Race Roundup

Monday, October 12, 2009

Random news from around the way.

Rio blasts 'feeble' racism punishments

Rio Ferdinand fears "feeble punishments" for instances of unacceptable crowd behaviour in football may undermine the message that racism has no place in his sport. England and Manchester United defender Ferdinand appears unconvinced that governing bodies always come up with suitably stringent sanctions against clubs whose supporters still transgress.
Hundreds attend Focus: HOPE walk

Hundreds of Metro Detroiters turned out for the 35th annual Focus: HOPE Walk on Sunday. The four-mile walk celebrated the organization's 41 years of overcoming racism, poverty and injustice through practical action. The event brings together people of all backgrounds in a spirit of camaraderie illustrating diversity, respect and harmony.

Anti-racism group protests alleged neo-Nazis

About a dozen anti-racism protesters gathered in a northeast Calgary neighbourhood Saturday to send a message to members of a neo-Nazi group they say live there. Members of Anti-Racist Action Calgary gathered in Bridgeland, where they insist members of groups like the Aryan Guard live, demanding that they leave the area. Protester Jason Devine said the group has a simple message. "You're not wanted here. Nobody wants you here, nobody wants you in the neighbourhood, nobody wants you in the city, nobody wants you on earth," he said.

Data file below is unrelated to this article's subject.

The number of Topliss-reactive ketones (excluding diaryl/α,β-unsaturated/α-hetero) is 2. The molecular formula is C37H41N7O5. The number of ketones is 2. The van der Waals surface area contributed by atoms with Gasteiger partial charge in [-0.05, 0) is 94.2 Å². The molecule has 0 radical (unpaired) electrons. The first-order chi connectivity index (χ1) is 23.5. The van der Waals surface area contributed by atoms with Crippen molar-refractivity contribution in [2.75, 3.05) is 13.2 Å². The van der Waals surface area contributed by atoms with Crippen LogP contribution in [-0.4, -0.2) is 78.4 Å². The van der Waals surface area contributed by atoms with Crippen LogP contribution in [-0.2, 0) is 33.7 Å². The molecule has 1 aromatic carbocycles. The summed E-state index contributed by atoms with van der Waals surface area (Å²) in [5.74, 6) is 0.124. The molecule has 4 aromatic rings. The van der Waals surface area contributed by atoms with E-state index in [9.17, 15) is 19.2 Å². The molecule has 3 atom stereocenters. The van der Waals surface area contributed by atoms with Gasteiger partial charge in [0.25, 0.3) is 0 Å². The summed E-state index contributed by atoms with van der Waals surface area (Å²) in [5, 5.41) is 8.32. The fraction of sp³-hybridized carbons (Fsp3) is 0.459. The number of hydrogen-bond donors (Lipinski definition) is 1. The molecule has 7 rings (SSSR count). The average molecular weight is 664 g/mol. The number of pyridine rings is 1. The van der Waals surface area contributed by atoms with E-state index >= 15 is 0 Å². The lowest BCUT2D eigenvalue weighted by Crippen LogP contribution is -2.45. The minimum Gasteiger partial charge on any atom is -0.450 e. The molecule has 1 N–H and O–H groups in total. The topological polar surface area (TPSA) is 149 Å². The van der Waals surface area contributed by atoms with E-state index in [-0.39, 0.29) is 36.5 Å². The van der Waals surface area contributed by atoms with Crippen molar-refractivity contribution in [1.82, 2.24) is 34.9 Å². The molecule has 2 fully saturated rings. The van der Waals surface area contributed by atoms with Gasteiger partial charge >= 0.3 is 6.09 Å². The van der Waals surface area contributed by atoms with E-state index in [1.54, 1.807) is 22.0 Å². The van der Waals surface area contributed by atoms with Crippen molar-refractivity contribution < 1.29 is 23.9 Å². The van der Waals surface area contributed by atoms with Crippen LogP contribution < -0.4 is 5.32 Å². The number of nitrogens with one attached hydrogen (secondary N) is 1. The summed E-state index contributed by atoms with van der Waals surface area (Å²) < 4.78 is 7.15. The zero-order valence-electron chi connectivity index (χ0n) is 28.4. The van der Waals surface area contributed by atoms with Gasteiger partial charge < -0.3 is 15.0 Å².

Bruce Forsyth stirs Strictly racism row by telling people to 'get a sense of humour'

Blundering Bruce, 82, told a radio station that viewers who were outraged when Anton Du Beke called dance partner Laila Rouass “a P***” needed to “get a sense of humour”. The telly veteran was forced to backtrack after BBC chiefs blew a fuse – and swiftly released a statement saying: “To be absolutely clear, the use of racially offensive language is never either funny or acceptable.” But Bruce then seemed to wade further into the mire by suggesting the furore was an example of “extraordinary political correctness”.